was here that they established their         Museum is a powerful reminder of
Great Chase or hunting forest. The           the heyday of Pennine lead-mining




                                        24
  tour 6                                           in the footsteps of fame....




                                      Killhope

(see “Miners and Quarrymen”). In             singled out and sold at a premium
Weardale and Allendale valleys               price on the London Lead market.
mining activities were dominated by          And the man who helped them to
the Blackett-Beaumont family.                profitability was their Chief Agent and
Theirs was the only lead to be               engineer, Thomas Sopwith.




                                        25
  tour 6                                              in the footsteps of fame....




A short drive across the moors is the           mining industry of the Durham Dales
delightful village of Blanchland and            and used its imagery in his poems.
more connections with famous                    In 1930 he stayed at the village hotel
personalities including a Prince                following a walking tour along
Bishop of Durham (see “Saints”) and             Hadrian’s Wall and drank
the Forster family. Tom Forster and             champagne in the bar, played
his cousin, James Earl of                       Brahms on the piano and bathed in
Derwentwater, were the leaders of               the River Derwent!
the English Jacobite army during the
ill-fated rebellion of 1715. A rebellion        The day ends at Auckland Castle in
which ended in execution for the Earl           Bishop Auckland. As the official
and imprisonment for Tom Forster.               home of the Bishop of Durham this
The village hotel is reputedly                  has played host to many famous
haunted by Tom’s sister as she                  personalities past and present. (See
awaits her brother’s return from                “Castles and Castle Builders”) The
exile.                                          state rooms and the glorious St
                                                Peter’s Chapel enjoy a well-loved
Blanchland was also chosen as a                 and well used atmosphere. This is
place to stay by the poet and writer            not a museum – it’s a living, working
W H Auden (b.1907) when he made                 residence. And it is surrounded by
a visit to the north of England at              parkland which visitors are
Easter 1930. Auden enjoyed a                    encouraged to enjoy.
lifelong fascination with the lead-




                                           26
tour 7   in the footsteps of the castle builders....




         Castles
                                                       Auckland Castle




               27
 tour 7                   in the footsteps of the castle builders....




                   Castles
9.30am    dep   Bishop Auckland area
                Route: A688- A167– A690-Durham City

9.45am    arr   Durham City
                Visit: Durham Castle and Durham Cathedral.

12.15pm   dep   Durham City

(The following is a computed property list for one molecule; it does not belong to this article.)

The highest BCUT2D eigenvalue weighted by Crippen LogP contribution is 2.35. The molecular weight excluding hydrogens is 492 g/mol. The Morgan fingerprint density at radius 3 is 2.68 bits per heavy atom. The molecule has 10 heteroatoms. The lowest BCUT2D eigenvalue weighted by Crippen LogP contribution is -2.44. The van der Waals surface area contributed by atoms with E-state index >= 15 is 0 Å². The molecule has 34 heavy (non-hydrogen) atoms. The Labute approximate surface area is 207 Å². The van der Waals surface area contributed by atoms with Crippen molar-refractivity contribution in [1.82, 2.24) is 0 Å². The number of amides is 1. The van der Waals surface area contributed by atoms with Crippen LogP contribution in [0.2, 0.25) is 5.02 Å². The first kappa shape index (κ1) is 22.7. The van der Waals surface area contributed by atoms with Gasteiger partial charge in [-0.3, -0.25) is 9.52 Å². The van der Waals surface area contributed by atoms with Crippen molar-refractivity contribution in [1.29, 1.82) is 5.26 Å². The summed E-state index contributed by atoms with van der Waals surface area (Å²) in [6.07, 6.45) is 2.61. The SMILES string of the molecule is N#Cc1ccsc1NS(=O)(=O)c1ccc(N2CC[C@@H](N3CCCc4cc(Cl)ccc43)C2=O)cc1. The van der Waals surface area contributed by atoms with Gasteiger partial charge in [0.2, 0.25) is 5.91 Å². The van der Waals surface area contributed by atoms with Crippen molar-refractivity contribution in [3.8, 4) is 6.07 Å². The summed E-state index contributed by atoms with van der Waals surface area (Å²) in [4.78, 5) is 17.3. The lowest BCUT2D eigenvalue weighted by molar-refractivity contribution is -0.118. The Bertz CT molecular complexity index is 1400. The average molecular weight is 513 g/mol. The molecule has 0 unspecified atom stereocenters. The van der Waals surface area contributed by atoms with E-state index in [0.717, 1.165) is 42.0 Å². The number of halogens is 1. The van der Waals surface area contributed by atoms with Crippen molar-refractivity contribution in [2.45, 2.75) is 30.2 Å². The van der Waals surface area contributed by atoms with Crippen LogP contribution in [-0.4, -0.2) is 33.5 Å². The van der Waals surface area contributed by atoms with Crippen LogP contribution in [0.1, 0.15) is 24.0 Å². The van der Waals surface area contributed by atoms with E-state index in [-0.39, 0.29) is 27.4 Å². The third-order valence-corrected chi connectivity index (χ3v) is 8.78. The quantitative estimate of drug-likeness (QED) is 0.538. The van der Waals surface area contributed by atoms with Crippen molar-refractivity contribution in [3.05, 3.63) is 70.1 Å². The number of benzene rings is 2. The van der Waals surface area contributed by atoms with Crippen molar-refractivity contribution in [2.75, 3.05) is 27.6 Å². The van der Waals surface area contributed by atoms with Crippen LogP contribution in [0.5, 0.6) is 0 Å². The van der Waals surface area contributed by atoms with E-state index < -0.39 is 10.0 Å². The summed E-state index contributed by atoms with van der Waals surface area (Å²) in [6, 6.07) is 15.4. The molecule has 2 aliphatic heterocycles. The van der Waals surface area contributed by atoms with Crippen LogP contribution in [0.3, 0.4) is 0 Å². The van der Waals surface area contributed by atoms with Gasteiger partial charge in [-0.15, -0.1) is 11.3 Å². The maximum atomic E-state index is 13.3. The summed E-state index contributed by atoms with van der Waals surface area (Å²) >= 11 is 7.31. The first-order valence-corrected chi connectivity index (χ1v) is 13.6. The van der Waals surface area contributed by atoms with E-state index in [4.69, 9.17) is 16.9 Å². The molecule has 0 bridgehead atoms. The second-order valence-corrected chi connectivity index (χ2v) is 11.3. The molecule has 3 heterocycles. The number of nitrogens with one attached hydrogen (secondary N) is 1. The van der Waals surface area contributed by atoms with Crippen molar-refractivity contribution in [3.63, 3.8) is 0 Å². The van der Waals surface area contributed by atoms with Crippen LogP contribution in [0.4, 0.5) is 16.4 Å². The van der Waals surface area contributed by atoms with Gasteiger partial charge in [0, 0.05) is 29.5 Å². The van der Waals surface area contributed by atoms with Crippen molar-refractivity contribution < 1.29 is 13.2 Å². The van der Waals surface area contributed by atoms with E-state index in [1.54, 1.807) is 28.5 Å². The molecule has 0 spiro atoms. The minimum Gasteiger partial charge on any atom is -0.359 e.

Route: A690-Brancepeth-Crook-A689-Wolsingham-
                Stanhope

1.15pm    arr   Stanhope
                Visit: town centre and the Durham Dales Centre.
                Lunch – various local pubs/cafes

2.15pm    dep   Stanhope
                Route: B6278 south-Eggleston (difficult coach access
                over Eggleston Bridge so follow B6282)-Middleton in
                Teesdale-B6277-Romaldkirk-Cotherstone-Barnard Castle-
                A688-Staindrop-Bishop Auckland

3.30pm    arr   Auckland Castle, Bishop Auckland

5.00pm    dep   Auckland Castle




                                  28
  tour 7                       in the footsteps of the castle builders....




R oute Information.....
The North of England has some of              was never a castle built for warfare.
the finest castles in the country.            It has had many functions including a
Some are still lived in today whilst          shooting lodge and as a school and
some form fantastic and atmospheric           today is divided into apartments.
ruins gracing the Durham Dales                But what can still be enjoyed today is
landscape.                                    the old walled garden of Stanhope
                                              Castle which forms a setting for the
Try Durham Castle for size. This is           Durham Dales Centre.
one part of an impressive World
Heritage site which dominates the             From Weardale the road crosses the
historic city of Durham and which, for        beautiful Pennine moors into
800 years, was the home and power             Teesdale. At Middleton in Teesdale a
base for the mighty Prince Bishops            bridge crosses the River Tees and a
of Durham. The same Prince                    lovely route leads through the pretty
Bishops whose influence was felt in           villages of Romaldkirk and
Weardale where they developed their           Cotherstone. This is the perfect
medieval hunting forest (see                  approach to the market town of
“Famous Personalities”). Today,               Barnard Castle because it provides
Durham Castle is a residential                a fantastic view of the ruins of the